India improves ranking in HDI score; placed 134 out of 193 countries | Latest News India - Hindustan Times
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India improves ranking in HDI score; placed 134 out of 193 countries

Mar 14, 2024 01:08 PM IST

India’s human development index (HDI) value saw an increase from 0.633 to 0.644 in 2022, placing the country in the medium human development category, just as in previous years

India has bettered its ranking on a global UN measure of well-being and quality of life of citizens, making progress for the first time since slipping in 2020 and 2021, according to the just-released 2023/24 Human Development Report titled, “Breaking the Gridlock: Reimagining Cooperation in a Polarized World”.

The HDI is an index computed based on 3 parameters – life expectancy, mean years of schooling and average incomes. (Representative file photo)
The HDI is an index computed based on 3 parameters – life expectancy, mean years of schooling and average incomes. (Representative file photo)

The world’s fifth-largest economy has been placed 134 out of 193 countries, the report said, as India’s human development index (HDI) value saw an increase from 0.633 to 0.644 in 2022, placing the country in the medium human development category, just as in previous years.

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The HDI is a composite index computed based on three parameters – life expectancy, mean years of schooling and average incomes – in contrast to gross domestic product (GDP), which is a gauge only of incomes or output in an economy.

Also Read:India slips one rank in UN human index rating

In 2022, India saw improvements across all HDI indicators – life expectancy, education and Gross National Income (GNI) per capita. Life expectancy rose from 67.2 to 67.7 years, expected years of schooling reached 12.6, mean years of schooling increased to 6.57 and GNI per capita saw an increase from $6,542 to $6,951, the report said.

The UN report also said India demonstrated progress in reducing gender inequality, with a value of 0.437 that is better than the global and South Asian averages.

India’s HDI value was 0.633 in 2021, down from 0.642 in 2020.

While the country has moved up in 2022, it is still behind its South Asian neighbours, such as Bangladesh (129th), Bhutan (125th), Sri Lanka (78th) and China (75th).

China has moved up three ranks, while Sri Lanka has dropped five spots, mainly to due to its economic crisis.

The latest HDI assessment, however, presents a miserable picture of a world that, while recovering from the pandemic’s shocks, is deeply divided and eclipsed by war.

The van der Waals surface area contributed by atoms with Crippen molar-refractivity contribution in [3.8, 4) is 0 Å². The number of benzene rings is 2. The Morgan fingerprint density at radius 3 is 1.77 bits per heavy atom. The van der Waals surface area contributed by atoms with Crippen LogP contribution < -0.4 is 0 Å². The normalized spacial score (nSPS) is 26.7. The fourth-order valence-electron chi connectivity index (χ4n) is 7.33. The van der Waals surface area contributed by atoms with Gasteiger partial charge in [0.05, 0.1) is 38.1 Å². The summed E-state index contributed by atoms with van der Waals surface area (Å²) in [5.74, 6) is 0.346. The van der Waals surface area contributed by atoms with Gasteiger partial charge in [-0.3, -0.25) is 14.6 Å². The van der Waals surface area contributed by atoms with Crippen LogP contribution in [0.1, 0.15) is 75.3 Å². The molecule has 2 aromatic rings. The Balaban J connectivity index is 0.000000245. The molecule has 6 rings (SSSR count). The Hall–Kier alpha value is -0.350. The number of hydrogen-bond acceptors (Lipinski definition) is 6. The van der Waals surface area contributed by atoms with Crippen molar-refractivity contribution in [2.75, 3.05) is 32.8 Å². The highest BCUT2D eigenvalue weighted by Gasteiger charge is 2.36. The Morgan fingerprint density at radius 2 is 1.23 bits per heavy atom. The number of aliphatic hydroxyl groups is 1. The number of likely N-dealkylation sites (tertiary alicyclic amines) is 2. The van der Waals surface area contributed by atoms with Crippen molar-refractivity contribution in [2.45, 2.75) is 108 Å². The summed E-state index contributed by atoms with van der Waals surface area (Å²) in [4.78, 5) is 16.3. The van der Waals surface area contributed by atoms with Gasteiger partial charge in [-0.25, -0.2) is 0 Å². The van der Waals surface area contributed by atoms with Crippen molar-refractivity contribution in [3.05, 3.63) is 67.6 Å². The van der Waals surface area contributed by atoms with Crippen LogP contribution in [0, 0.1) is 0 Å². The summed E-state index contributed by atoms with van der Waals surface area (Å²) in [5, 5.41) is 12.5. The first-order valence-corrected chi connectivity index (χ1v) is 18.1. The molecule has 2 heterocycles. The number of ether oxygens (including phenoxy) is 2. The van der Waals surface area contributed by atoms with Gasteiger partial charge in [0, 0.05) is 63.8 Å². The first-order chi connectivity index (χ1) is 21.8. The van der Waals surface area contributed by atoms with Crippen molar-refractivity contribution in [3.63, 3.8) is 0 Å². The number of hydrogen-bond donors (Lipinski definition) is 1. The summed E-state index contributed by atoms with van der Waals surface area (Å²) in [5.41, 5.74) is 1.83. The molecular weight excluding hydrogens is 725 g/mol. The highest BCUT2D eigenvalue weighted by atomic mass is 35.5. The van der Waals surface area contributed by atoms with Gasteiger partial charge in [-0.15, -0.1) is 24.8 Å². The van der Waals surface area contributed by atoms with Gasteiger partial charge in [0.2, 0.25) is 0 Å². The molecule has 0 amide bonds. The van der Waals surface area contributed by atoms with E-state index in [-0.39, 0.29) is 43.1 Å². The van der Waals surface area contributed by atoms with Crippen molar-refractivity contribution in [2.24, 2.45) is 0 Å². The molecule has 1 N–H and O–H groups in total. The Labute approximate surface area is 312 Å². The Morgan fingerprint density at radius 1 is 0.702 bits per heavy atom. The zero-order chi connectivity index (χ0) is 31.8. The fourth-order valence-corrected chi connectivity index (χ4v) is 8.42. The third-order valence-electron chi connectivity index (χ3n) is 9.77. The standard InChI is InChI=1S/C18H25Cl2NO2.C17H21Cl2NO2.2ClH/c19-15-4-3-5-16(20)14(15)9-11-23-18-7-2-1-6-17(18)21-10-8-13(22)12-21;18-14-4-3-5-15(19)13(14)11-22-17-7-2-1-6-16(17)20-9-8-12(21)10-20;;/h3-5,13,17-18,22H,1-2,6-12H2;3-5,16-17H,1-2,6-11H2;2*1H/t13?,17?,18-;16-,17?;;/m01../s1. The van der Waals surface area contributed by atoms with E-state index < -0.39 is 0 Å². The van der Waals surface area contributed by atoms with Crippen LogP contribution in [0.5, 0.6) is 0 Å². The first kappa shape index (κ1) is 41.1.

“Uneven progress is leaving the poorest behind, exacerbating inequality, and stoking political polarization on a global scale. The result is a dangerous gridlock that must be urgently tackled through collective action,” the report said.

The report says that inequality across the world is rising again. After 20 years of convergence, the gap between the richest and poorest countries has started to widen from 2020.

“India has shown remarkable progress in human development over the years. But there is room for improvement. With a renewed focus on women-led development, India can further unlock socio-economic progress, paving the way for a brighter and more equitable future for all,” a statement from Caitlin Wiesen, the resident representative of United Nations Development Programme (India) said.

Since 1990, India’s life expectancy at birth has risen by 9.1 years; expected years of schooling have increased by 4.6 years and mean years of schooling have grown by 3.8 years. India’s GNI per capita has grown by approximately 287% since the 1990s.

One of India’s key achievements has been the progress in reducing gender inequality and it now ranks 108 out of 166 countries in the gender inequality index (GII) 2022.

The GII measures gender inequalities across three key dimensions – reproductive health, empowerment and labour market.

India’s GII value of 0.437 is better than the global average of 0.462 and the South Asian average of 0.478. The country’s performance in reproductive health is better than other countries in the medium human development group or South Asia, the report said.

India’s adolescent birth rate in 2022 was 16.3 (births per 1,000 women ages 15-19), an improvement from 17.1 in 2021.

To be sure, India also has one of the largest gender gaps in the labour force participation rate — a 47.8% difference between women (28.3%) and men (76.1%), the report states.

“India’s improvement on the HDI is a welcome development. But it underscores the need for higher investment in social infrastructure rather than a preoccupation with headline GDP numbers,” said Ashish Pai, a co-author of India’s first state-level human development index brought out by Madhya Pradesh in 1995.

The idea of human development, pioneered by economists Mahbub al Haq through the UNDP’s Human Development Reports, and Amartya Sen, who weighed in with a conceptual and theoretical framework for it, has now become an influential barometer of development.

According to its pioneers, human development is about people, not the economy, and it involves an enlarging of people’s choices, such as a longer, healthier life and education, along with income.

“If you only measure progress or advances in development by income, by per capita income, per capita GDP, you’re missing a significant part of what actually defines a human being’s perception of the conditions under which he or she lives,” UNDP administrator Achim Steiner said, releasing the latest assessment.

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